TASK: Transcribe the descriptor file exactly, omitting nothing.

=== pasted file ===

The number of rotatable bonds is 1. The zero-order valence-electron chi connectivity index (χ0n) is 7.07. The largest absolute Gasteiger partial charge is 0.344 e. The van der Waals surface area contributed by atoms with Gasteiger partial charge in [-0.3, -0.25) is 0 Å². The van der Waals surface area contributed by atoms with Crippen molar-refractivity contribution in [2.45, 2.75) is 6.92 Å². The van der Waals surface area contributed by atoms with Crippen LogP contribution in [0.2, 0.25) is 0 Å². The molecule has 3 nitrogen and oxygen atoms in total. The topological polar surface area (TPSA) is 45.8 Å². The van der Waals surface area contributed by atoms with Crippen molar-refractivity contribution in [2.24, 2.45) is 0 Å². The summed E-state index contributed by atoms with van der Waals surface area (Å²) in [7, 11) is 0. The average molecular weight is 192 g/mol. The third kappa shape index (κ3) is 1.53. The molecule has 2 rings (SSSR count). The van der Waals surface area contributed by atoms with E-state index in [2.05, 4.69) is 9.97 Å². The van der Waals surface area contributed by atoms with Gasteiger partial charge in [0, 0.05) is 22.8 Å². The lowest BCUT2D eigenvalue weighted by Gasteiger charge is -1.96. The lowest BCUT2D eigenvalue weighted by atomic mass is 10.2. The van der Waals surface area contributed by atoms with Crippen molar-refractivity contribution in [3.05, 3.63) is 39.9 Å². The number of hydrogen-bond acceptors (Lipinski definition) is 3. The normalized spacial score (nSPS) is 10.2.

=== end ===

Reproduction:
The number of rotatable bonds is 1. The zero-order valence-electron chi connectivity index (χ0n) is 7.07. The largest absolute Gasteiger partial charge is 0.344 e. The van der Waals surface area contributed by atoms with Gasteiger partial charge in [-0.3, -0.25) is 0 Å². The van der Waals surface area contributed by atoms with Crippen molar-refractivity contribution in [2.45, 2.75) is 6.92 Å². The van der Waals surface area contributed by atoms with Crippen LogP contribution in [0.2, 0.25) is 0 Å². The molecule has 3 nitrogen and oxygen atoms in total. The topological polar surface area (TPSA) is 45.8 Å². The van der Waals surface area contributed by atoms with Crippen molar-refractivity contribution in [2.24, 2.45) is 0 Å². The summed E-state index contributed by atoms with van der Waals surface area (Å²) in [7, 11) is 0. The average molecular weight is 192 g/mol. The third kappa shape index (κ3) is 1.53. The molecule has 2 rings (SSSR count). The van der Waals surface area contributed by atoms with E-state index in [2.05, 4.69) is 9.97 Å². The van der Waals surface area contributed by atoms with Gasteiger partial charge in [0, 0.05) is 22.8 Å². The lowest BCUT2D eigenvalue weighted by Gasteiger charge is -1.96. The lowest BCUT2D eigenvalue weighted by atomic mass is 10.2. The van der Waals surface area contributed by atoms with Crippen molar-refractivity contribution in [3.05, 3.63) is 39.9 Å². The number of hydrogen-bond acceptors (Lipinski definition) is 3. The normalized spacial score (nSPS) is 10.2.